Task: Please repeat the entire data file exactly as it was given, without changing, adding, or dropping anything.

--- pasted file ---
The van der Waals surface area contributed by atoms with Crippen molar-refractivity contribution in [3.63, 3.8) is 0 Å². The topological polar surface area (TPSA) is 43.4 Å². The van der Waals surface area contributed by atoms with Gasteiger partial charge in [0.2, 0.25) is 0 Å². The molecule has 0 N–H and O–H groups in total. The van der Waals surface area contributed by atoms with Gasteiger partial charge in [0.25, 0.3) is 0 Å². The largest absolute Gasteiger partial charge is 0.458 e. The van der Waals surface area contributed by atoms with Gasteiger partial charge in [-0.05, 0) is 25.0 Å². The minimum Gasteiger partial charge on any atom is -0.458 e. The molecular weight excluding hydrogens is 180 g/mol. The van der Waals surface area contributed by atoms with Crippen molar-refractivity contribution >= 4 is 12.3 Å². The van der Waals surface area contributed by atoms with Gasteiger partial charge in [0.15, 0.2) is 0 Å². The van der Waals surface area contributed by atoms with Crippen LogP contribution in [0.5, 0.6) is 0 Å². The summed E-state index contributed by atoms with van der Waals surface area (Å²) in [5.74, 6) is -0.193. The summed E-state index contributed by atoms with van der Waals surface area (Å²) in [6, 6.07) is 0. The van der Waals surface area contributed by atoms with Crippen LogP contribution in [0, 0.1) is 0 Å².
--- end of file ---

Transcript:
The van der Waals surface area contributed by atoms with Crippen molar-refractivity contribution in [3.63, 3.8) is 0 Å². The topological polar surface area (TPSA) is 43.4 Å². The van der Waals surface area contributed by atoms with Gasteiger partial charge in [0.2, 0.25) is 0 Å². The molecule has 0 N–H and O–H groups in total. The van der Waals surface area contributed by atoms with Gasteiger partial charge in [0.25, 0.3) is 0 Å². The largest absolute Gasteiger partial charge is 0.458 e. The van der Waals surface area contributed by atoms with Gasteiger partial charge in [-0.05, 0) is 25.0 Å². The minimum Gasteiger partial charge on any atom is -0.458 e. The molecular weight excluding hydrogens is 180 g/mol. The van der Waals surface area contributed by atoms with Crippen molar-refractivity contribution >= 4 is 12.3 Å². The van der Waals surface area contributed by atoms with Gasteiger partial charge in [0.15, 0.2) is 0 Å². The van der Waals surface area contributed by atoms with Crippen LogP contribution in [0.5, 0.6) is 0 Å². The summed E-state index contributed by atoms with van der Waals surface area (Å²) in [5.74, 6) is -0.193. The summed E-state index contributed by atoms with van der Waals surface area (Å²) in [6, 6.07) is 0. The van der Waals surface area contributed by atoms with Crippen LogP contribution in [0, 0.1) is 0 Å².